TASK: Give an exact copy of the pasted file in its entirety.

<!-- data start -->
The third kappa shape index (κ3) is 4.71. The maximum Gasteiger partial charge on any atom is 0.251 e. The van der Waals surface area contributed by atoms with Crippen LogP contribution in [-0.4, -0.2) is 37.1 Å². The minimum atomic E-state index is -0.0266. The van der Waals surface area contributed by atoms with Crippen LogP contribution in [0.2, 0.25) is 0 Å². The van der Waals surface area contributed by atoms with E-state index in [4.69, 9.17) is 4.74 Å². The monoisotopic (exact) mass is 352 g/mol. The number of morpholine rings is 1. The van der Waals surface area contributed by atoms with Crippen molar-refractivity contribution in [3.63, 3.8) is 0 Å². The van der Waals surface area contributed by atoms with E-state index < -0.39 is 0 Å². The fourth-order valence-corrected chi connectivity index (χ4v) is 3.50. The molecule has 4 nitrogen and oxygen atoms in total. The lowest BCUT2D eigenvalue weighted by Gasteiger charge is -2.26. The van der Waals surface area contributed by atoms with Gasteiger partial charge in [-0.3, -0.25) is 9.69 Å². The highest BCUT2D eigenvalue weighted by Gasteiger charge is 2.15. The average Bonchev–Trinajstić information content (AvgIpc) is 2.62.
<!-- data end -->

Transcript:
The third kappa shape index (κ3) is 4.71. The maximum Gasteiger partial charge on any atom is 0.251 e. The van der Waals surface area contributed by atoms with Crippen LogP contribution in [-0.4, -0.2) is 37.1 Å². The minimum atomic E-state index is -0.0266. The van der Waals surface area contributed by atoms with Crippen LogP contribution in [0.2, 0.25) is 0 Å². The van der Waals surface area contributed by atoms with E-state index in [4.69, 9.17) is 4.74 Å². The monoisotopic (exact) mass is 352 g/mol. The number of morpholine rings is 1. The van der Waals surface area contributed by atoms with Crippen molar-refractivity contribution in [3.63, 3.8) is 0 Å². The van der Waals surface area contributed by atoms with E-state index < -0.39 is 0 Å². The fourth-order valence-corrected chi connectivity index (χ4v) is 3.50. The molecule has 4 nitrogen and oxygen atoms in total. The lowest BCUT2D eigenvalue weighted by Gasteiger charge is -2.26. The van der Waals surface area contributed by atoms with Gasteiger partial charge in [-0.3, -0.25) is 9.69 Å². The highest BCUT2D eigenvalue weighted by Gasteiger charge is 2.15. The average Bonchev–Trinajstić information content (AvgIpc) is 2.62.